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Leading organisations are setting the rate of change by embracing new technologies throughout their entire value chain – Internet-of-Things (IoT), blockchain, robotics, predictive analytics and robotic process automation (RPA), to name a few. Simultaneously, they are also reaching out for and embracing new ways of working and actively engaging the emergent skills required to run these technologies. What has become most exciting to observe is how these new technologies are changing the fundamentals of supply chain management.

Tomorrow’s leaders will readily adopt new technologies that provide entirely new future-ready capabilities, utilising the most relevant data to manage their operations more efficiently and respond to opportunities and threats more effectively. Organisations that continue to invest in traditional capabilities risk losing out to competitors who can exploit digital technologies to predict better, react faster and maximise value across their channels and product lines.

Using future ready capabilities, tomorrow’s supply chain leaders will excel in five key areas:

1. Micro demand planning
Future supply chain leaders will leverage data from sources outside their enterprise to more accurately predict changes in the wider market. Moving beyond demand modelled at a regional or channel level; tomorrow’s leaders will have capability to predict demand at individual outlets, reducing waste and boosting customer engagement.

2. Modelling the voice of the customer
Future supply chain leaders will use sensors built into smart products to simulate the ‘voice of the customer’. They will use the information from these IoT devices to anticipate customer needs before the customers themselves are even aware of it. They will invest to enhance their advanced analytics capabilities to better predict changes in customer demand instead of reacting to them.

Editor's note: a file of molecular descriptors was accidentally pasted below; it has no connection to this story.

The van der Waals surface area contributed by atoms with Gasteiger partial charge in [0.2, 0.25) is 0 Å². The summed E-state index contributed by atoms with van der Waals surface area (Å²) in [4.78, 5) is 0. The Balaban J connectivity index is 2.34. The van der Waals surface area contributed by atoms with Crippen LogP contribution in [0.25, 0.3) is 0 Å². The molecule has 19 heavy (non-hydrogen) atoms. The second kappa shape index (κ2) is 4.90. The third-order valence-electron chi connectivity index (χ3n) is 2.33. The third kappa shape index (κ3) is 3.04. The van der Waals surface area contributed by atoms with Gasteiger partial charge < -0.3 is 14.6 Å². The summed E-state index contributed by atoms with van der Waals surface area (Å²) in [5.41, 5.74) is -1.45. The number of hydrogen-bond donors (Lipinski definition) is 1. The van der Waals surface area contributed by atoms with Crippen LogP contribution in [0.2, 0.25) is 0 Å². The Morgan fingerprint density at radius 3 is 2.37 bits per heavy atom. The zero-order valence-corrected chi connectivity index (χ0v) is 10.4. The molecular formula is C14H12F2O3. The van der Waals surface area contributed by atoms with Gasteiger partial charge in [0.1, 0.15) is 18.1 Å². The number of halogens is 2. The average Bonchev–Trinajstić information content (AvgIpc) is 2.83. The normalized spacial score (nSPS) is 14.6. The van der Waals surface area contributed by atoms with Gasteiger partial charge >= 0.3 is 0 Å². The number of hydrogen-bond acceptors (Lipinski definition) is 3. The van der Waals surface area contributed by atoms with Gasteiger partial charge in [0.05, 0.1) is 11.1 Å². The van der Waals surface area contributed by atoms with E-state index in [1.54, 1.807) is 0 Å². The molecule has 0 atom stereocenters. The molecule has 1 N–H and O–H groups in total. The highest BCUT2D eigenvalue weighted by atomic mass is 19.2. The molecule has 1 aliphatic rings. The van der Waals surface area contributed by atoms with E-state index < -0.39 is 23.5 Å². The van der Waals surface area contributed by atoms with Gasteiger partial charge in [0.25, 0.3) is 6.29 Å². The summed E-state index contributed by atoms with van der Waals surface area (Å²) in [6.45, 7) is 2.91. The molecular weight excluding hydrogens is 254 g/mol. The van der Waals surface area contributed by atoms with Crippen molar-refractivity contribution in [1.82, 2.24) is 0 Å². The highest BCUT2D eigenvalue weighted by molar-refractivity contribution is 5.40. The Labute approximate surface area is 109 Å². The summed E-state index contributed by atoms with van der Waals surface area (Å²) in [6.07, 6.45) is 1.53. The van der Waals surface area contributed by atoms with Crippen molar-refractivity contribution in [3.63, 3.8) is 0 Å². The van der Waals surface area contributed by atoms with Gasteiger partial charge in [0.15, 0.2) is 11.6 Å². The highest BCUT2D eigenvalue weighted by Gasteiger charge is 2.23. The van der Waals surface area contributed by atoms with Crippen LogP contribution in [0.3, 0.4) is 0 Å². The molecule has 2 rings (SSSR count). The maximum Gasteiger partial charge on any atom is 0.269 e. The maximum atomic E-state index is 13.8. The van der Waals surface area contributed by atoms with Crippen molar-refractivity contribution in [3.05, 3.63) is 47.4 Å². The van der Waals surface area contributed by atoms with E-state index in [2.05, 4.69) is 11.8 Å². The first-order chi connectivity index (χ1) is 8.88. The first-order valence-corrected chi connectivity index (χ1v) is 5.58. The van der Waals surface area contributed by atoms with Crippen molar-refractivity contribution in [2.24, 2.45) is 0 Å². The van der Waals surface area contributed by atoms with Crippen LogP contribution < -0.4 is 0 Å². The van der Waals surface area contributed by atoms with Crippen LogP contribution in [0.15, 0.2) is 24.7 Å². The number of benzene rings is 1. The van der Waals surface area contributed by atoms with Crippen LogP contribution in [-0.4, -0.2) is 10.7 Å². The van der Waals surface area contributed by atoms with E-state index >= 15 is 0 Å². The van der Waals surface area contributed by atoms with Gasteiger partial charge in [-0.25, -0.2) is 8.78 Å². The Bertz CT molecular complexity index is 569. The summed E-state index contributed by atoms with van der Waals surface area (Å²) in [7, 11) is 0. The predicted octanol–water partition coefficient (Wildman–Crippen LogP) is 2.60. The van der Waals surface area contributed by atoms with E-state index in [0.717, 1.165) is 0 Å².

3. Understanding the cost of complexity
Future supply chain leaders will advance their capability to analyse complex masses of product line, supply chain and channel-to-market data in order to better understand the true cost to serve for any one of their customers in real time. With the right supply chain analytics capabilities, tomorrow’s supply chain leaders will model the costs of complexity incurred by new offerings, setting performance benchmarks that tell them where, when and how far to invest to make the most of market opportunities.

4. Managing new kinds of partner networks
As effective supply chain management depends more and more on cutting-edge analytics, organisations will face a growing skills gap. Future supply chain leaders will partner with knowledge providers to access the technical skills and expertise needed to build new digital solutions. If supply chain leaders outsource functional expertise in the future, they will now need to be able to manage an extended workforce of full- and part-time employees, gig economy workers, service providers, alliance partners and more, while maintaining data security and integrity and protecting intellectual property.

5. Enhancing supply chain autonomy
We expect a growing number of supply chain decisions will be automated in the future, increasing both operational speed and responsiveness, freeing up resources to focus on more complex, impactful decision-making. Automated optimisation of supply chains will become the new norm and tomorrow’s businesses will need to build cognitive analytics into their supply chains if they want to stay ahead.

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